University of Pennsylvania
The Penn-Leiden Colloquia on Ancient Values were established as a biennial venue in which scholars could investigate the diverse aspects of Greek and Roman values. Each colloquium focuses on a single theme, which participants explore from a diversity of perspectives and disciplines. A collection of papers from the first colloquium, held at Leiden in 2000, was published in 2003 under the title ‘Andreia’— Manliness and Courage in Classical Antiquity, edd. Ralph M. Rosen and Ineke Sluiter. This was followed by Free Speech in Classical Antiquity, (2005), City, Countryside, and the Spatial Organization of Value in Classical Antiquity (2006), KAKOS: Badness and Anti-Values in Classical Antiquity (2008), Valuing Others in Classical Antiquity (2010), Aesthetic Value in Classical Antiquity (2012) and Valuing Antiquity in Antiquity, edd. James Ker and Christoph Pieper, (in preparation).
The topic of the eighth colloquium, to be held at the University of Pennsylvania, Philadelphia, PA, June 19-21, 2014, will be:
Landscapes of Value
Modern concerns with the environment and the place humans occupy in the natural world have led to better understanding of the complex ways in which humans interact with and construct space. How do we map the landscape and give it meaning? What is the relationship between the world of mountains, rivers, plains and rocks, and the human presence in these landscapes? How we occupy or use the natural world around us is influenced by, and in turn shapes, epistemologies of time and every other aspect of culture. The landscape is an integral component in human perceptions of the differences between wild and civilized, and nomadic and agricultural, just as these in turn give shape to ideas of identity, belonging, foreignness and gender. Undoubtedly for the Greeks and Romans the landscape was the primary location for articulating the subtle and fluid relationship between the human and the divine.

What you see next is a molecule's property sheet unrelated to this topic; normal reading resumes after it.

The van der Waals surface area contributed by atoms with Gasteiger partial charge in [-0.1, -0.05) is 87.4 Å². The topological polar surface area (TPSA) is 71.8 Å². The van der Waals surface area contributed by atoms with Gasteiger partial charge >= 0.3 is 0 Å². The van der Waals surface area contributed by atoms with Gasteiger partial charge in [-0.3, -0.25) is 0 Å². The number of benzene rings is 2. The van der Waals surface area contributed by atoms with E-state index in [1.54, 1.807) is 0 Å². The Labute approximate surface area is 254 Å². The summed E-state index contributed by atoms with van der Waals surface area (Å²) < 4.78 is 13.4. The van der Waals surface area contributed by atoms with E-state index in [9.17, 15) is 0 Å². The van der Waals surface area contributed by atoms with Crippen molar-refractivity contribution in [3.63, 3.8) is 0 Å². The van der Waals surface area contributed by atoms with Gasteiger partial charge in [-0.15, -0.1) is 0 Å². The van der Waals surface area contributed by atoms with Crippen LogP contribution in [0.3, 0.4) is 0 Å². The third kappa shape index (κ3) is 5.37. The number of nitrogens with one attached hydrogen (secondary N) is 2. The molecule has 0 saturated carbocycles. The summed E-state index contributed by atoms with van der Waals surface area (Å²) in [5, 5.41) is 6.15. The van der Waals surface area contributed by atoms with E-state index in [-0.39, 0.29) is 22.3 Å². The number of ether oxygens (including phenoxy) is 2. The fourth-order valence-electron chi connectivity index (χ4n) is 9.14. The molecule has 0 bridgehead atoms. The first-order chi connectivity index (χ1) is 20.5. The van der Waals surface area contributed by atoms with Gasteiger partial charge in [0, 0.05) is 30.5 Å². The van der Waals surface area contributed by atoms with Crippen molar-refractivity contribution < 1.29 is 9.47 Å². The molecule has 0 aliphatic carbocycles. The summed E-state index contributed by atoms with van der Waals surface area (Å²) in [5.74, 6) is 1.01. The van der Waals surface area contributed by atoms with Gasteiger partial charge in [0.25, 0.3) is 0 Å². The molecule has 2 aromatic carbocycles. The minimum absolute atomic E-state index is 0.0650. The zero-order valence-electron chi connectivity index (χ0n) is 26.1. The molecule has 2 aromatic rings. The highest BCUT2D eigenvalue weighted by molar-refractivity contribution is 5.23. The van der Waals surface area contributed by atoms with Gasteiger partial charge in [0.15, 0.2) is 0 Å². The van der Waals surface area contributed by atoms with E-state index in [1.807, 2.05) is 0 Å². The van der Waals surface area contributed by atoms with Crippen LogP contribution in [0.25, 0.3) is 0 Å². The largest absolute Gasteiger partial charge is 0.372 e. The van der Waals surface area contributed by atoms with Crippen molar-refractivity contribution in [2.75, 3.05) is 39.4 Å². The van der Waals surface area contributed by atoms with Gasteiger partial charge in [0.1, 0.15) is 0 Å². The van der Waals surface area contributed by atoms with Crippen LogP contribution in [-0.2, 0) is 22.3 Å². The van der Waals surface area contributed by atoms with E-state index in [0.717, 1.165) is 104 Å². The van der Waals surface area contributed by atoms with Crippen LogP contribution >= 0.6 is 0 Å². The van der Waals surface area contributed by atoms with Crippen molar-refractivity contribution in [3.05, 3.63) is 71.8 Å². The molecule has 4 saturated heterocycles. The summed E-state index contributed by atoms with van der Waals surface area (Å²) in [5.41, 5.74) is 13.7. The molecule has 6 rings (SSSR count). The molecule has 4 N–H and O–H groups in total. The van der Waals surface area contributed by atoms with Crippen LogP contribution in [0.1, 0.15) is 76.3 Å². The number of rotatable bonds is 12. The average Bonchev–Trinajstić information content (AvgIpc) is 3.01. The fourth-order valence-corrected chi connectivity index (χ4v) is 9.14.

This conference is designed to investigate these questions in relation to the rich tradition of imbuing the landscape of the Greek and Roman worlds with meaning. From the location of Minoan peak sanctuaries to the significance attached to battlefields, to the elusive place of landscape in pastoral poetry, every aspect of ancient Mediterranean culture interacted in powerful and significant ways with the landscape.
For the eighth Penn-Leiden colloquium, we invite abstracts for papers (30 minutes) that address ‘landscapes of value’ along these lines. We hope to bring together researchers in all areas of classical studies, including literature, philosophy, linguistics, history, and visual and material culture, and hope to discover the significant points of intersection and difference between these areas of focus. Abstracts should address explicitly the notion of landscapes of value.
Selected papers will be considered for publication by Brill Publishers. Those interested in presenting a paper are requested to submit a 1-page abstract, by email no later than Friday December 20th, 2013. Contact (please copy both with email correspondence):
Prof. Ineke Sluiter
2311 VL Leiden
Room number 1.15
Prof. Jeremy McInerney
American School of Classical Studies
54 Odos Souidias
Athens, GR 106-76